• Enhanced cleaning and disinfecting:​ Environmental Services staff is adopting new strategies for routine cleaning and using hospital-grade disinfectant with additional focus on cleaning high touch areas, public areas, patient rooms, waiting rooms and more.
  • Social distancing in waiting rooms and common areas:​ Waiting areas throughout the Medical Center have been reconfigured to ensure that seating is at least six feet apart.
  • Minimal waiting in clinics:​ Now that we have shifted many appointments to virtual care, Rush is carefully managing the patient flow in our clinics to minimize wait times and significantly reduce the overall length of stay in the clinical setting.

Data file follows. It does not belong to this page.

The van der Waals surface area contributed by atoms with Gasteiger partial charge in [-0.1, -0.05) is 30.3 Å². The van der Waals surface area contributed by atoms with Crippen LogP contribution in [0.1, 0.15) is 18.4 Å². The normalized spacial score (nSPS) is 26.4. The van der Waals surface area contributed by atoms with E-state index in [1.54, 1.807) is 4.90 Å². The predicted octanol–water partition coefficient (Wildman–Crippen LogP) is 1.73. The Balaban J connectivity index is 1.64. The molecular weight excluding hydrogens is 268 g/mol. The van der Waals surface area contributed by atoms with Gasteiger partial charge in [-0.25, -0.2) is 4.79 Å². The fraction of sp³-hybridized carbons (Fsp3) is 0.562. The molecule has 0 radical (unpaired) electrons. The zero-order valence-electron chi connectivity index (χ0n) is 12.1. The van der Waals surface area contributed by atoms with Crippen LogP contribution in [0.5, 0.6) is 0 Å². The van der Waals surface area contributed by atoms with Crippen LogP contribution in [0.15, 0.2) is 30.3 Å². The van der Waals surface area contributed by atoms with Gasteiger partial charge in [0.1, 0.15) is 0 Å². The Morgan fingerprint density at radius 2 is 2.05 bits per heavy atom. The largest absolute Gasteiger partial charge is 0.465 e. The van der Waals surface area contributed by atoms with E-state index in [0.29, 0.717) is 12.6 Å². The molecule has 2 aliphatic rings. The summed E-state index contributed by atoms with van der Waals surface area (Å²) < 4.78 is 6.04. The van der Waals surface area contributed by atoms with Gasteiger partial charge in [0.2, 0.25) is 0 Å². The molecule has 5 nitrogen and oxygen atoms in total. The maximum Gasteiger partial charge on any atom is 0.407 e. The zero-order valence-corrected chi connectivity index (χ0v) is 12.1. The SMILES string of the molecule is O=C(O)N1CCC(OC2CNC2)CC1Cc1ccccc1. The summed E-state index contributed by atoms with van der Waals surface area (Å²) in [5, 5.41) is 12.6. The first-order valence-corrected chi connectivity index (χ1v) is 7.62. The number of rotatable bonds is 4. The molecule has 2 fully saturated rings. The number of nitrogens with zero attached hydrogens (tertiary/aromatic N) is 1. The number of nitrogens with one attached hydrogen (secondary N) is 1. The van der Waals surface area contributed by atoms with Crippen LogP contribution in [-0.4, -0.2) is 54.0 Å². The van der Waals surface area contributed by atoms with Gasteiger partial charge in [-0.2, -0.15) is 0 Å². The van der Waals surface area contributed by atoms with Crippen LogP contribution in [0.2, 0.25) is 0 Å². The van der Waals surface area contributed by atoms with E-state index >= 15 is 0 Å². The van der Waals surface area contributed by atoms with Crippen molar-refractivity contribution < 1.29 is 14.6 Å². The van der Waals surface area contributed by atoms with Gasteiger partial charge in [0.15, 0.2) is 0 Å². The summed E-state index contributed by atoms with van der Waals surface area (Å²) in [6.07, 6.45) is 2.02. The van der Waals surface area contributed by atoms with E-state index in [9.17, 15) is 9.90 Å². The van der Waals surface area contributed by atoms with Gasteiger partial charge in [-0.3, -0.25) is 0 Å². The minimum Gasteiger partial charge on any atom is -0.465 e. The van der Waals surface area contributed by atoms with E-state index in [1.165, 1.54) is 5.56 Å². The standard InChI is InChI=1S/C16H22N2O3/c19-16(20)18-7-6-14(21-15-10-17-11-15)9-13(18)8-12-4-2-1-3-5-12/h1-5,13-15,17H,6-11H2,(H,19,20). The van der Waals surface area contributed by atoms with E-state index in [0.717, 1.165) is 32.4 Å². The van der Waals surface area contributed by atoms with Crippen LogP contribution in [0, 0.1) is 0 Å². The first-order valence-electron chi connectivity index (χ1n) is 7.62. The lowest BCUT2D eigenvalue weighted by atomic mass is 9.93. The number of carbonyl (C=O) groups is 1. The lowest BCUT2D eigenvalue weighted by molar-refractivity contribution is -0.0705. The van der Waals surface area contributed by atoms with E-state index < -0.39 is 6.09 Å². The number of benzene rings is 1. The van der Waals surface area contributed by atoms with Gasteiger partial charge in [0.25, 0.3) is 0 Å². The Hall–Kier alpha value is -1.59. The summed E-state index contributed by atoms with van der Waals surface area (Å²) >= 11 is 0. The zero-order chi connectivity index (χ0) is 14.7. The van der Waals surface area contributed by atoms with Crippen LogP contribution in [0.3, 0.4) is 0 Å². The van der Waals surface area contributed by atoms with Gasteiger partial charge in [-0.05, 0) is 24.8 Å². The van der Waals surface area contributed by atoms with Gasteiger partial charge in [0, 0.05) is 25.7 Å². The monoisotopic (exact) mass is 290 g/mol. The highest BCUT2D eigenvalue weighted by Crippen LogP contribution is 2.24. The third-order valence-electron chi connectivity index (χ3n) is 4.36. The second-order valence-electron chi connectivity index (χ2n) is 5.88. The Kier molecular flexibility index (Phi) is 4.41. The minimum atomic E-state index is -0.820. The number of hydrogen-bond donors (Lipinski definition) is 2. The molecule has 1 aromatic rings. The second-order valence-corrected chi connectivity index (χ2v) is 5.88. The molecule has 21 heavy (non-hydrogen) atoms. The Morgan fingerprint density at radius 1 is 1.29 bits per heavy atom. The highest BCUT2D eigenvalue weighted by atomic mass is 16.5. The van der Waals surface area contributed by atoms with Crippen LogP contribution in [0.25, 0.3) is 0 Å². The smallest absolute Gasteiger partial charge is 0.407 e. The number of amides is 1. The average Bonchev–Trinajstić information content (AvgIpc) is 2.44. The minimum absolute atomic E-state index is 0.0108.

• Cellphone parking lot:​ Rush is offering a safe nearby, free parking area for loved ones to comfortably stay in their cars, while waiting for patients who are having appointments, tests or procedures.
  • Enhanced screening protocols for all patients:​ There is a 24/7 call center that includes nurses on staff who screen patients over the phone at the time of scheduling and the night before an appointment/procedure. Rush staff ask several questions about possible Covid-19 symptoms and will guide patients on next steps if symptoms exist.
  • Video visits: ​We have moved as much care possible to virtual care – for existing patients and new patients. For patients who are coming in for treatments, surgery or other care, we’ve been able to do a portion of their care as a video visit before they come to campus. This limits the amount of people they come into in-person contact with and lessens time on campus overall.
  • Enhanced Covid-19 testing:​ If you have symptoms of Covid-19 or if you have a temperature of 100°F, we are offering testing for patients in our designated Covid-19 clinic.